This is an opinion piece by Joel Searby, Senior Strategist of the Centrist Project, a grassroots organization that aims to empower the majority of Americans in the sensible center and elect independent candidates to office in order to bridge the growing partisan divide in the country.
Whenever I tell people I work in politics these days, there's usually an audible sound indicating pathetic sympathy or a questioning of my sanity. Then there's a pause as they consider whether they dare ask the next question, whatever it may be. This question will undoubtedly be a loaded one because, you know, I'm about to be judged as either a "good guy" or a "bad guy" based on my answer. They know it. I know it. In fact, apparently most Americans feel this way. This ever-present tension and division is the thing that has me most worried for our nation right now. It's real and it's dangerous.
But my answer to this question has actually become a liberating and hopeful little exchange. You see, my answer is, "I work in independent politics." It's at this moment that there's a visible and usually audible lightness that comes over the conversation. "Oh thank God," their faces say, "I don't have to talk about [insert Donald Trump or Hillary Clinton or liberals or conservatives or whatever other God-forsaken part of the political landscape they despise.]" And this is what has me most hopeful right now.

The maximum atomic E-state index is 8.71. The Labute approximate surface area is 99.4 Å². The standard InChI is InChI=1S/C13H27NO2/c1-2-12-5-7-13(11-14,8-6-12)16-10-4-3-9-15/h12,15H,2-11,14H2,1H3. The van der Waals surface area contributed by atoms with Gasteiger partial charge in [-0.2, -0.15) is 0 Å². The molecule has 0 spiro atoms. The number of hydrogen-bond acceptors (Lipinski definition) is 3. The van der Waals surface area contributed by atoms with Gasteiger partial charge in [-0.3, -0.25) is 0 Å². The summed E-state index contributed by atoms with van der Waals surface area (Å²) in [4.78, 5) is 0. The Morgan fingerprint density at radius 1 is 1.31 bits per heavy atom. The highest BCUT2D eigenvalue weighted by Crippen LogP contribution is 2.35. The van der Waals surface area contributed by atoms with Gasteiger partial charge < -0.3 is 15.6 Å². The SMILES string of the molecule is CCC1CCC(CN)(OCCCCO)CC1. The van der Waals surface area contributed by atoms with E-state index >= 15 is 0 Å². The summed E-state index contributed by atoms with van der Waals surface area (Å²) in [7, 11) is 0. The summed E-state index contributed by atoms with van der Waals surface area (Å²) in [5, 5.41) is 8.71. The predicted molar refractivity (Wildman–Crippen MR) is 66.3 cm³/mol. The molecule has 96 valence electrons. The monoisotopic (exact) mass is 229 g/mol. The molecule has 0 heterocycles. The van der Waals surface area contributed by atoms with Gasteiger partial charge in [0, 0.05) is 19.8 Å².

The conversation that ensues is almost always full of curiosity. "What exactly does that mean?" they usually ask. This is an incredible open door to a real dialogue that is so rare in today's politics. I get to tell them why I think we need a creative, rather than destructive disruption in politics. I get to tell them why I think credible independent leaders of integrity can be that disruption - and why being independent is imperative to change the game. I also get to tell them that it's ok if they're a Democrat or Republican - they don't have to abandon that if they don't want in order to support an independent candidate. And they don't have to abandon their principles. Just be open to the idea (almost all are) when the candidates begin to emerge.
"I've grown increasingly weary of the thin, weak hashtag activism on the left and right and the incessant and divisive social media landscape."
To understand my perspective it's helpful to know a bit of my story. I came into independent politics in a pretty tumultuous way. I was a Republican consultant for 10 years, working my way up to become the CEO of a large and very successful consulting firm. But I was growing increasingly uncomfortable with the direction of the party and our politics as a whole. Then 2016 rolled around and I felt deeply compelled to do something different. I, like many, found both major party candidates to be deeply flawed and I saw no credible alternatives in the minor parties. So I spent the better part of the year researching and laying the groundwork for someone to run as an independent.